When some of my students recently recounted their families’ flight from Yemen, my heart bled for them. I thought of how their extended family culture has been severely disrupted, with family members being separated by thousands of miles. How one of my students recently returned to Yemen with her parents, hoping her stay would be temporary.
Little did she know that the US Supreme Court would decide to lift Trump’s new travel ban. A travel ban on anyone coming to the US from Yemen without “bonafide ties”, such as close family. But no one seems to be sure what the terms “close family” or “bonafide ties” means. In an extended family culture, such as Yemen’s; aunts, uncles, grandparents, and cousins represent close family ties.
As many have stated before, I couldn’t help but think of the quote on the Statue of Liberty. “Give me your tired, your poor, your huddled masses yearning to breathe free.” I wonder how this ban will impact the innocent refugees who are already here. Innocents like my students.
Another boy talked about his grandmother who also recently returned to Yemen. She, too, was expecting to come back to the US. One boy told me his parents were still in Yemen and he was living in the US with his uncle and cousins. He talked about how he missed his mom and her cooking.
But along with the travel ban’s impact on families, Yemen’s President was assassinated almost two weeks ago. Actually, Ali Abdullah Saleh was the former president of a country that has been in turmoil for many years. But the students still look upon him as the leader of their conflicted nation. According to Al Jazeera, he and his Secretary General were killed by Houthis rebels when they blew up the President’s House. The Houthis, on the other hand, claim they attacked the former President’s convoy in Sanaa.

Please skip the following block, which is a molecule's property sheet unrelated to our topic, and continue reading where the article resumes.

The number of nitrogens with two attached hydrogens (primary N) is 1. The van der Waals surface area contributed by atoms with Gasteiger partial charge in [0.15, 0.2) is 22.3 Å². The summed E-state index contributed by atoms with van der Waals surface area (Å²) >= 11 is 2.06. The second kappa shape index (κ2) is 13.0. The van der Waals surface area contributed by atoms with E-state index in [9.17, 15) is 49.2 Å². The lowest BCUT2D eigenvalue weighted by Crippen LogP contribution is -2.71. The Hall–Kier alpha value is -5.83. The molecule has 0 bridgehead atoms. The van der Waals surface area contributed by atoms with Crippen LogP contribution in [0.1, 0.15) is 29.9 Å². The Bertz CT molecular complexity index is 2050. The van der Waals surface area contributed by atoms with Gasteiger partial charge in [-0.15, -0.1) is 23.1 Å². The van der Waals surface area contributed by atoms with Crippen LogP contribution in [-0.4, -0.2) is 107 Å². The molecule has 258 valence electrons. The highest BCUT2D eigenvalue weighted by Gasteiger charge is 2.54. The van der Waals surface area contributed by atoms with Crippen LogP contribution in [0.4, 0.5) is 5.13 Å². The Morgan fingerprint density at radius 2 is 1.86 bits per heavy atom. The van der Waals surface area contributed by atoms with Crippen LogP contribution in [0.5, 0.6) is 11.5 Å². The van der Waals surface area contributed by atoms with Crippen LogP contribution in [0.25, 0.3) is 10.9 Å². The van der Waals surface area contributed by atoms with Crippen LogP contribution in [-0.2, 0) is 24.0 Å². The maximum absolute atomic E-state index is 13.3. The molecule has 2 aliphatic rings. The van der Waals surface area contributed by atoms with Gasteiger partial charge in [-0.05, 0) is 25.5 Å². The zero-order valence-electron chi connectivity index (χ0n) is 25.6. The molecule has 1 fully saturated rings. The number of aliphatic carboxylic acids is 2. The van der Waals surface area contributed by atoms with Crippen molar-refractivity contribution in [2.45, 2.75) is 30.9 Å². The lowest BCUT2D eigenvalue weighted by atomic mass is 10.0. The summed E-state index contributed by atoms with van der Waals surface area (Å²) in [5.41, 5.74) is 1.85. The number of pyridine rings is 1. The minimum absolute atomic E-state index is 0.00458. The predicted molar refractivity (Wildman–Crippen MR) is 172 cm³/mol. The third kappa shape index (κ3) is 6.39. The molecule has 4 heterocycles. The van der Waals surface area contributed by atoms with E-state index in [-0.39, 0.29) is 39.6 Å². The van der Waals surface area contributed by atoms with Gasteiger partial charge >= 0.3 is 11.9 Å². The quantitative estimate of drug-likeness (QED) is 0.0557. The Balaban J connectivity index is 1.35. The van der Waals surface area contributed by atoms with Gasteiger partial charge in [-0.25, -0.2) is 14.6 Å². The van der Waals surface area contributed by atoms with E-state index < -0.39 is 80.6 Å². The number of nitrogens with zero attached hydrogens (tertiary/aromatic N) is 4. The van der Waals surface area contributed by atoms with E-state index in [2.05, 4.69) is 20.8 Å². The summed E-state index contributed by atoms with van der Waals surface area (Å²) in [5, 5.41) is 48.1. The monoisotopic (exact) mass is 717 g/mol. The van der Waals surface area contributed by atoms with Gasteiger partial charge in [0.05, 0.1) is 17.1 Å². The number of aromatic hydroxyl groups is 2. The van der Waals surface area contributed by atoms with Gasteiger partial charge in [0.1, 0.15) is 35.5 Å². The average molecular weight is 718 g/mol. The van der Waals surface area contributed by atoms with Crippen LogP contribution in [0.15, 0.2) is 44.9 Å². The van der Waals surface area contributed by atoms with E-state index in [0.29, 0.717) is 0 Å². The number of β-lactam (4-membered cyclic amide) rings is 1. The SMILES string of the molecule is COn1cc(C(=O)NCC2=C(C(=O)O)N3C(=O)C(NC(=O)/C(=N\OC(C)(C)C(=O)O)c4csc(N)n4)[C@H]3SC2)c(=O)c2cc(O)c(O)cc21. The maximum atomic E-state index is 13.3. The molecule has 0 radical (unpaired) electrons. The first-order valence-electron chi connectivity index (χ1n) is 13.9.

One boy told me how he would play outside his home in Yemen, only to look up and see missiles flying overhead. Others recounted stories of how people mysteriously disappeared, or were captured and publicly put to death. All this over a power struggle between multiple opposing factions. For now, the Houthis are at the forefront of this battle for control.
There is also an escalating health crisis. Cholera is overcoming a large portion of the population. Hospitals are not only understaffed, they are underfunded. Health care providers are working in conditions that are often unsanitary. And that is the tip of an iceberg that has been growing for years. The epidemic has only gotten worse because of a Saudi Arabian blockade imposed on Yemen for the bombing of the Saudi Capitol by a rebel Yemeni group.
As I listen to the children’s stories and read the news, I’m struck by the perception and candor of these upper elementary and middle school students. I’m also bothered by the ease with which they recount the horrors of their short lives. As if they had somehow grown acclamated to the escalating turmoil around them.
I feel honored that they are willing to share their experiences so openly. But, then I realize that for some of these children this might be their first experience expressig their freedom of speech. Because in a country in war against itself, it’s hard to know who you can trust and open up to.